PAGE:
Investing

Subsidiary vs. Affiliate: What's the Difference?

Subsidiary vs. Affiliate: An Overview

Depending on the level of ownership an entity has in a connected business, they may be termed as an affiliate, associate, or subsidiary of a parent company.

In most cases, affiliate and associate are used synonymously to describe a company whose parent only possesses a minority stake in the ownership of the company.

However, a subsidiary is a business whose parent holds a majority stake or is a majority shareholder of 50% or more of all shares. Some subsidiaries are wholly owned, meaning the parent corporation owns 100% of the subsidiary.

As a majority shareholder, the parent company owns enough of the subsidiary to exercise majority control over it, making decisions such as appointing the board of directors or other important business decisions.

For example, Walt Disney Television, a portion of The Walt Disney Co.(DIS) owns an equally held joint venture with Hearst Communications, a private company, called A&E Television Networks. DIS owns an 80% stake in ESPN and a 100% interest in the Disney Channel. In this case, A&E Television Networks, which is independently run, is an affiliate company; ESPN is a subsidiary, and the Disney Channel is a wholly owned subsidiary company.

Subsidiary

In a business setting, a subsidiary becomes part of a parent company to provide the parent with specific synergies, such as increased tax benefits, reduced regulation, diversified risk, or assets in the form of earnings, equipment or property.

Usually, companies take ownership of subsidiaries to extend their range of products and services beyond what would be expected from the parent company’s brand.

The purchase of an interest in a subsidiary differs from a merger in that the parent corporation can acquire the controlling interest with a smaller investment. Additionally, stockholder approval is not required in the formation of a subsidiary as it would be in the event of a merger.

Affiliate

According to the Securities and Exchange Commission (SEC) in the context of corporate, securities and capital markets, an affiliate is "a person or entity directly or indirectly controlling, being controlled by, or under common control with" another person or entity. For example, executive officers, directors, large stockholders, subsidiaries, parent entities and sister companies are affiliates of other companies. Two entities may be affiliates if one owns less than a majority of voting stock in the other.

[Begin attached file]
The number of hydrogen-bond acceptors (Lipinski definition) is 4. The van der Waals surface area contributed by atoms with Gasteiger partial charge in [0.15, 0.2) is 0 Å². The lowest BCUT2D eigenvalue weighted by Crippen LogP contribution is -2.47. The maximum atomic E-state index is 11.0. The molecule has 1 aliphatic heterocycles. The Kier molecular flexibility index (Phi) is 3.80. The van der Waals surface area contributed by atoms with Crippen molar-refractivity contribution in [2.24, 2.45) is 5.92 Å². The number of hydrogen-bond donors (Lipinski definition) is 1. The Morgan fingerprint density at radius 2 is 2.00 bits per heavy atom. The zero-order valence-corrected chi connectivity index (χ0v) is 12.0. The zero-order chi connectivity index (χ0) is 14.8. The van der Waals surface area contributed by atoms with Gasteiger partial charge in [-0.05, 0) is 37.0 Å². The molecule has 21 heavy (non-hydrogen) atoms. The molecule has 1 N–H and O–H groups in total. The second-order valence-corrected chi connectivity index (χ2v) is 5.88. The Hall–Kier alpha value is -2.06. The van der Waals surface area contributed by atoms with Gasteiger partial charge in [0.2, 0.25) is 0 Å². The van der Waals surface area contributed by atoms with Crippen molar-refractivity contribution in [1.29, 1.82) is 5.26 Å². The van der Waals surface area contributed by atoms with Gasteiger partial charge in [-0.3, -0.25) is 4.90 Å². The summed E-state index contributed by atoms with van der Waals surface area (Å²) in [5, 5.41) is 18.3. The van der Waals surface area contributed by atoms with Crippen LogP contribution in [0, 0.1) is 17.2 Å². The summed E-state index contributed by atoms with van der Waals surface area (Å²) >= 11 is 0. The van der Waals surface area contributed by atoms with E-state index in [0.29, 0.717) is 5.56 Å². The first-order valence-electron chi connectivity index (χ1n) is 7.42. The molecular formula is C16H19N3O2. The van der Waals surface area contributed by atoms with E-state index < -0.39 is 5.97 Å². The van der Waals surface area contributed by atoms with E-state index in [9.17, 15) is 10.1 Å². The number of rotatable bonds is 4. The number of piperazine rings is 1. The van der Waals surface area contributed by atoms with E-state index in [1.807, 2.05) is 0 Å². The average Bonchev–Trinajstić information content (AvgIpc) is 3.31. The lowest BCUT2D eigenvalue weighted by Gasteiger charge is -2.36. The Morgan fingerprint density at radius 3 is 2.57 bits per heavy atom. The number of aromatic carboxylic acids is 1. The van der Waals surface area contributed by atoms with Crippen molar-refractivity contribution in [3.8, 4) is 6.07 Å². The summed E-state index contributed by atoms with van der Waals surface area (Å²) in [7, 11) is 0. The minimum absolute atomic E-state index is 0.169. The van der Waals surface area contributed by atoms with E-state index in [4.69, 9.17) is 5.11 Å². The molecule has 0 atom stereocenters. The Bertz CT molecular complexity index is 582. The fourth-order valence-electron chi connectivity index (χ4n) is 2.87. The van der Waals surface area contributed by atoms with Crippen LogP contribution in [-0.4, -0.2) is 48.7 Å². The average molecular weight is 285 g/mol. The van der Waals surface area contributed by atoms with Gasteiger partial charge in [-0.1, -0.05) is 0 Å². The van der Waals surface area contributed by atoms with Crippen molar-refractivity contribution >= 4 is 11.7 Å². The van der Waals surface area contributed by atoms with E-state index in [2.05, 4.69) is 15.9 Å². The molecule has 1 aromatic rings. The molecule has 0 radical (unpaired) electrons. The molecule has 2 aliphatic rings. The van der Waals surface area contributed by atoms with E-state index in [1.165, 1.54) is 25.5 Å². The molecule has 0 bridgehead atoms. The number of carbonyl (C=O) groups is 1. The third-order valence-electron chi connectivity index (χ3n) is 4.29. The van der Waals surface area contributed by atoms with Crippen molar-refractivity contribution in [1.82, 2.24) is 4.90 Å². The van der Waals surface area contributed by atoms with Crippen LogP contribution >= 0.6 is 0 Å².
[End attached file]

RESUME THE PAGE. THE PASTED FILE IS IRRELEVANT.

How Foreign Ownership is Handled

In many cases of foreign direct investment (FDI), companies create subsidiaries and affiliates in host countries to prevent any negative stigma associated with foreign ownership or negative opinion associated with being owned by a controversial parent company. In this way, owning an affiliate or subsidiary can allow a company to extend its market share into parts of the world to which it may not otherwise have access.

In the banking industry, affiliate and subsidiary banks are the most popular setups for foreign market entry. Although affiliate and subsidiary banks must follow the host country's banking regulations, these styles of banking offices allow banks to underwrite securities.

For example, London-based Merrill Lynch International is Bank of America's (BAC) largest operating subsidiary outside of the United States and was incorporated back in 1988.

Special Considerations

For liabilities, taxation, and regulations purposes, subsidiaries are distinct legal entities. However, parent companies are required to combine the financial statements of subsidiaries with their financial statements. Affiliate groups may elect to file a consolidated tax return that combines all tax liability into a single return. To be included in the return, the affiliate must have a shared parent corporation and meet other qualifying factors.

Before filing, each affiliate must agree and file IRS Form 1122. The combined group may lessen the overall tax burden by ignoring sales between members and allowing the losses of one member to offset the profits of another. Consolidated filings are complicated and must be approached with care.

Key Takeaways

  • A subsidiary is a company whose parent is a majority shareholder that owns more than 50% of all shares.
  • For corporate, securities and capital markets, an affiliate is a person or entity directly or indirectly controlling, being controlled by, or under common control with another person or entity.
  • In many cases of foreign direct investment (FDI), companies create subsidiaries and affiliates in host countries.
  • FDI subsidiaries and affiliates help avoid negative stigma and can change the tax and regulation status of the business.
  • Affiliate groups may elect to file consolidated tax returns.

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